Definitions for **"Geodesic"**

Of or pertaining to geodesy; geodetic.

Made of lightweight structural supporting elements connected in a manner to provide great rigidity; -- of structures; as, The geodesic dome was invented by R. Buckminster Fuller.

A geodetic line or curve.

"Great circle," or the shortest distance between two points or energy events on the surface of a sphere.

( j) is the shortest path between two nodes i and j. It is measured as the number of arcs required to get from i to j, which is the first power for which the ijth element of is non-zero: ( j) = min{}| ij (Wasserman and Faust, 1994). Equivalently, for any digraph with adjacency matrix each cell ij of equals the number of paths of length from node i to j in , for any positive integer ( Robinson and Foulds, 1980).

The shortest distance between two points on a surface. This is the ideal wind path becuase on a geodesic path there will be no fiber slipping.

A geometric form basic to structures using short sections of lightweight material joined into interlocking polygons; A structural system developed by R. Buckminster to create domes using this principle; The shortest line between 2 points on a curved or flat surface in geometry.

The Shortest Line Between Two Points on a Surface

of or resembling a geodesic dome

a curve C on a surface S such that at each point of C the principal normal of C coincides with the normal to S

a curve that represents the extreme value of a distance function in some space or spacetime

a curve which is everywhere locally a distance minimizer

a curve whose tangent vector is parallel transported along itself

a general term for the shortest distance between two points

a locally length-minimizing curve

a path so that if two points p and q are on the path and are near each other then the length of the path from p to q is the distance from p to q

a path where the item in orbit is perfectly balanced between the item or items it revolves around and its macrocosm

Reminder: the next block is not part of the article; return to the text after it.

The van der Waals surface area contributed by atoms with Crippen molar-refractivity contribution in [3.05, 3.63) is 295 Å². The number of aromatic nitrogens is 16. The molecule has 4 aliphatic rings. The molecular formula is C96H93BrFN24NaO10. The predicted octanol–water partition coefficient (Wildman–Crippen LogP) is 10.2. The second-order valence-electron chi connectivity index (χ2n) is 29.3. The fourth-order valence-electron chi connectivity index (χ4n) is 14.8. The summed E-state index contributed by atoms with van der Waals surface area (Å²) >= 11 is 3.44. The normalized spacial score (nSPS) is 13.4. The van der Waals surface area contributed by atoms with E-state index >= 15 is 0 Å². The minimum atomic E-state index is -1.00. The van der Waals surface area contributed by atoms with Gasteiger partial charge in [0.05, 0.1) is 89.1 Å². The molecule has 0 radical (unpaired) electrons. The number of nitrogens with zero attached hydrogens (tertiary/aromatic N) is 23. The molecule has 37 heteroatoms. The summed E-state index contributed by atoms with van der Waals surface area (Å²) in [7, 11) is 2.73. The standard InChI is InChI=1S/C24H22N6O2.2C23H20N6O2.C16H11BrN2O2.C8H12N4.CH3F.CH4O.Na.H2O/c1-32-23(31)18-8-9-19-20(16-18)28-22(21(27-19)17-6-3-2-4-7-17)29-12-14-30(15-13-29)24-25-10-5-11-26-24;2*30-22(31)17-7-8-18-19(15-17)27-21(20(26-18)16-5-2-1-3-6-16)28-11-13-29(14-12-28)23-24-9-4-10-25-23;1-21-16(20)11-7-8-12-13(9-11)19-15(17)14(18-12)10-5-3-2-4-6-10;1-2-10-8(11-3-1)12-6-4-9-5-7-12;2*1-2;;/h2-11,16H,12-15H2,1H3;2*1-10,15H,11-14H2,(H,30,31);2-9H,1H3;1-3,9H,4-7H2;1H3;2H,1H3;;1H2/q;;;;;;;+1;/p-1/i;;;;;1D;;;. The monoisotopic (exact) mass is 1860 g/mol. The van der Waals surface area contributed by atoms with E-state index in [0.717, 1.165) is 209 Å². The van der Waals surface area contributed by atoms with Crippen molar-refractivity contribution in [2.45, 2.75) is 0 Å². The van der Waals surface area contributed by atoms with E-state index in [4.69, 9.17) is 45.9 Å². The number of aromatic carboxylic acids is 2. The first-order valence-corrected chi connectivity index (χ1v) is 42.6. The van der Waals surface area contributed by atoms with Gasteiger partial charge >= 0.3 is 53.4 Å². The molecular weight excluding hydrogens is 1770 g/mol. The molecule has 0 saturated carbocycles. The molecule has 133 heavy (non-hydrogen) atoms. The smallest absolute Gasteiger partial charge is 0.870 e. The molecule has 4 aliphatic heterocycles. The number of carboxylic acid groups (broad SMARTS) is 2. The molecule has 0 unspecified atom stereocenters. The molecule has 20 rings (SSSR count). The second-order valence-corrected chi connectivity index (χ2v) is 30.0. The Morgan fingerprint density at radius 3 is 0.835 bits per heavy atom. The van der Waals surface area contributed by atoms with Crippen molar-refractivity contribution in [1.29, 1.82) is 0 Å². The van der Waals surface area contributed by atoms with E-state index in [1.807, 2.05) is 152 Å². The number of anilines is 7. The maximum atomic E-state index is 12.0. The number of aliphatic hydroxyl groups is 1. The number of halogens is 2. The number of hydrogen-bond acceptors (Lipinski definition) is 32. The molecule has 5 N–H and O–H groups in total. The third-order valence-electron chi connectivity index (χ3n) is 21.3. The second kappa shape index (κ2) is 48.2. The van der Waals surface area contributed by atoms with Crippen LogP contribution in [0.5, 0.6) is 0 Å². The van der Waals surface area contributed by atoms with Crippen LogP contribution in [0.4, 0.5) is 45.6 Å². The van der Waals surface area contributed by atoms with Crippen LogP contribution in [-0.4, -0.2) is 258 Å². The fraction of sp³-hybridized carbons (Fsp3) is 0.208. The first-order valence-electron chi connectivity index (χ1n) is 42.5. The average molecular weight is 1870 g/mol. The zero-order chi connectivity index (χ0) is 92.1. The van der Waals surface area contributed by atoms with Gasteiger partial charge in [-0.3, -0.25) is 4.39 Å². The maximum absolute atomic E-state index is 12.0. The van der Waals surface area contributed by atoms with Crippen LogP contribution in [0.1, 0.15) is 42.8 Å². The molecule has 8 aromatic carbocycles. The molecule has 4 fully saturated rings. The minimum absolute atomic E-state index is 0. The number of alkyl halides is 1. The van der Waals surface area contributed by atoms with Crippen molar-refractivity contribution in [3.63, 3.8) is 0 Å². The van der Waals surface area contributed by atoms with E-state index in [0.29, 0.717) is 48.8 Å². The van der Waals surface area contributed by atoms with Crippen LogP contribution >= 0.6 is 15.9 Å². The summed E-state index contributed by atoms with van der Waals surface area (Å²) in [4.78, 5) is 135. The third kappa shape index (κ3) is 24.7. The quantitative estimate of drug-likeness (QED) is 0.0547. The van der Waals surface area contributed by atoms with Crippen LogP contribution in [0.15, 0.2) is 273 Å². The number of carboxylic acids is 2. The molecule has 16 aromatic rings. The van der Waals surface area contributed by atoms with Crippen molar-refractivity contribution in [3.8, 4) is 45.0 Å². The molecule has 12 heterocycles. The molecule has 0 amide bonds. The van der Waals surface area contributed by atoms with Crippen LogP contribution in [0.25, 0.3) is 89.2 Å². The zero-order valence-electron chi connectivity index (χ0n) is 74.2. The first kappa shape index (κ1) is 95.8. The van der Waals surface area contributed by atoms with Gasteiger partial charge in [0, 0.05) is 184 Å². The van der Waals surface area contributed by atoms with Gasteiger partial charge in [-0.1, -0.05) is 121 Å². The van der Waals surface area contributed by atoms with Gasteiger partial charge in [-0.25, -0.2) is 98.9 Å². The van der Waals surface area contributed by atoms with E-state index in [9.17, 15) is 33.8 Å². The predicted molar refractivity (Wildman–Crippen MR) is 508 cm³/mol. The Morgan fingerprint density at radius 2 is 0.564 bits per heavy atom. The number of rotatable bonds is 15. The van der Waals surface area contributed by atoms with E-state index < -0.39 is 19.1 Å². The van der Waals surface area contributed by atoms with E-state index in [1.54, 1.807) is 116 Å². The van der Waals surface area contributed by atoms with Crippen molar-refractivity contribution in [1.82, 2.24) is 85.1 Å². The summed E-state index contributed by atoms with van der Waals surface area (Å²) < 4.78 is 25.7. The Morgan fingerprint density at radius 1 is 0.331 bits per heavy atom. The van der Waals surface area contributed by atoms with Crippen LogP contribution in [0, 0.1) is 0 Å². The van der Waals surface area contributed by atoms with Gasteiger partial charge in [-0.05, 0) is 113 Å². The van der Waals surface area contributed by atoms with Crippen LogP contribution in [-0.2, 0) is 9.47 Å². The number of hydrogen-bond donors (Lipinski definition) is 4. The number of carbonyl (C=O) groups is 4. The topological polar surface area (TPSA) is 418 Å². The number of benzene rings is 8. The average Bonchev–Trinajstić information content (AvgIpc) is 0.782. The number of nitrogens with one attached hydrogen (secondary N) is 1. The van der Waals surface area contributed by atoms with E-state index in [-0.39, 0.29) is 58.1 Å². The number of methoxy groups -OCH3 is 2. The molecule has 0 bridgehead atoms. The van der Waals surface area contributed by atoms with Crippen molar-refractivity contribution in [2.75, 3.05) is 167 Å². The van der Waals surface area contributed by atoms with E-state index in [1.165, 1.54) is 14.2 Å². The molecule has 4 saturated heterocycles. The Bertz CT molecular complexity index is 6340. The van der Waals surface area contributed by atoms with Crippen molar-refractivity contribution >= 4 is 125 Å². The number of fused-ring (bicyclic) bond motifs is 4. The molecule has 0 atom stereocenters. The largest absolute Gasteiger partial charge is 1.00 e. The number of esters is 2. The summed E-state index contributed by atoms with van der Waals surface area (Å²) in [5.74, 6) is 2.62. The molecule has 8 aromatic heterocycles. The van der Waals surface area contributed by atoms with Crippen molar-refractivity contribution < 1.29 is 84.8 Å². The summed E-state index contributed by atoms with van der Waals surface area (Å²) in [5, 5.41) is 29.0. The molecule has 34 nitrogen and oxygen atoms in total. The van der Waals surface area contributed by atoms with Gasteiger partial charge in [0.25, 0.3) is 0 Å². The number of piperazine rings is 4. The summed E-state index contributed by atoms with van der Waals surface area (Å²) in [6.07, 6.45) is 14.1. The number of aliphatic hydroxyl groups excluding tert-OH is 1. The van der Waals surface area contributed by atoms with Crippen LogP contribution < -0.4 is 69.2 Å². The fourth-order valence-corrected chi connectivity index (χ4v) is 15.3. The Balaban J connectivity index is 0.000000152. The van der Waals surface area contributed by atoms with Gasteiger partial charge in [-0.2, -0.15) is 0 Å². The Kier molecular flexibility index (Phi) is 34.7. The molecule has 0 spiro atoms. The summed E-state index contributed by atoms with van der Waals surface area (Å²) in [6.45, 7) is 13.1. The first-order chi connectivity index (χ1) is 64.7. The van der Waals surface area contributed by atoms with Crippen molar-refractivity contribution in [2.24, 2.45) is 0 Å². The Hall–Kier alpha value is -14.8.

The shortest (or longest) path between two points.

A circular line that goes around the full width of a sphere (like the equator or any of the longitude lines that go all the way around the earth). Geodesic domes get their name because in most of these domes, the edges lie on geodesic lines. Geodesics are also called "great circles" because they are the largest circles you can draw on a sphere.

Essentially the "straightest path" in a curved space or curved spacetime. This is the path followed by an object with no forces acting on it. In the curved spacetime of General Relativity, these paths may seem to be very curved â€”even appearing as circles or ellipses, for example. A geodesic is easily understood by looking at a very small region around the object. Even in highly curved spacetime, a small enough region will seem flat, so there is a natural idea of a "straight path". By following short segments, the whole geodesic is built up into one long path.

A line in some designated space that represents the shortest distance between two points (on the earth's surface, a great circle).

dome A building that features a lightweight, domed frame covered with wood, plywood, glass or aluminum. Created as a way to provide a cheap and effective shelter that can be built quickly and covers a large area.

The shortest path in a curved geometry, like a great circle on Earth's surface. Objects that move freely follow geodesics in the curved spacetime of general relativity.

A path between two points that follows the shortest possible distance between those two points. In a curved space, geodesics are curved lines, and on the surface of spheres, geodesics are great circles.

A geometric form basic to structures using short sections of lightweight material joined into interlocking polygons. Also a structural system developed by R. Buckminster Fuller to create domes using the above principle.

In mathematics, a geodesic is a generalization of the notion of a "straight line" to "curved spaces". In presence of a metric, geodesics are defined to be (locally) the shortest path between points on the space.

In general relativity, geodesics generalize the notion of "straight lines" to curved spacetime. This concept is based on the mathematical concept of a geodesic. Importantly, the world line of a particle free from all external force is a particular type of geodesic.

of or relating to or determined by geodesy